Just a year after Oregon became a state, Washington Territory west of the Cascades was still only sparsely populated by settlers, and Eastern Washington had even fewer non-natives. Then, a series of discoveries of silver and gold – and accompanying “rushes” of prospectors and would-be miners in the area around Coeur d’Alene and Fort Boise – meant that the population in Washington Territory east of the Cascades began to increase.

“By this time, the vast area that may here be designated as eastern Washington had begun to rival the Puget Sound region in population,” Edmond Meany wrote, describing the situation circa 1860. “Naturally enough [the residents east of the mountains] were opposed to looking longer toward Olympia for legislative favors and to making that long journey to transact public business.”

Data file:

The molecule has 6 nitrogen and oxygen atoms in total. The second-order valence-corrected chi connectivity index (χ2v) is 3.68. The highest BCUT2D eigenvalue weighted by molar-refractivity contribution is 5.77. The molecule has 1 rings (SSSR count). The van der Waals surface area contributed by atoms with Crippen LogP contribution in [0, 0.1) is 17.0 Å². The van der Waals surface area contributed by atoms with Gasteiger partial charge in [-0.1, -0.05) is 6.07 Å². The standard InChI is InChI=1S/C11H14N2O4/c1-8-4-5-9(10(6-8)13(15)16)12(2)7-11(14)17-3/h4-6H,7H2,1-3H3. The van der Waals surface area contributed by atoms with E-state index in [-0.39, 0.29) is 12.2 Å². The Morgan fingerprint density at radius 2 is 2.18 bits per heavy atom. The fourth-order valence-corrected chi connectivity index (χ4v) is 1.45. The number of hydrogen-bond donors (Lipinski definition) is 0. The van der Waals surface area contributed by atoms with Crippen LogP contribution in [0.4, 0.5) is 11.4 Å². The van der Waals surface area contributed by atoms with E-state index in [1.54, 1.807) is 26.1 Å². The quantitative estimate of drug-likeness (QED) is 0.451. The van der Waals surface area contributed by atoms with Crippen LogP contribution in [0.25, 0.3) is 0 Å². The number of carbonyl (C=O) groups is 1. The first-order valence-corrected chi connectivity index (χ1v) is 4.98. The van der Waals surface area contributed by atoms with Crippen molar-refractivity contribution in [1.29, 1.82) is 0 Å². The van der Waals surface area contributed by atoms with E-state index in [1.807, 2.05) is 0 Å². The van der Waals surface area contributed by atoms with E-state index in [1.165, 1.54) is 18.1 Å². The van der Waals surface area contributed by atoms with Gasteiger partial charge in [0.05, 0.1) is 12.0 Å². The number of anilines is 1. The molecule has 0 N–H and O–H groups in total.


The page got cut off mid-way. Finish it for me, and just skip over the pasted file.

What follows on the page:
What came next was a series of political moves by elected officials in Eastern Washington who sought to break off from the west side by creating a new jurisdiction east of the Cascades.

“Johnson’s Washington, Oregon, Idaho Map of 1863” shows the newly-created Idaho Territory, which previously had been part of Washington Territory. (Washington State Historical Society)

Territory of Walla Walla / Idaho

First came an effort to create the “Territory of Walla Walla,” when Walla Walla was the largest city in the territory.

“On January 29, 1861, there was brought up for consideration in the [Washington Territory] [H]ouse of [R]epresentatives a memorial to Congress asking for the creation of the Territory of Walla Walla,” Edmond Meany wrote. “It was lost on the final vote of 12 for and 18 against, even though a number of western Washington men favored the plan.”

Two years later, wrote Meany, the “eastern men” asked the Territorial Legislature to skip over the process of creating a new territory and instead “to submit to the voters of Washington Territory a constitution for the proposed new state of Idaho.”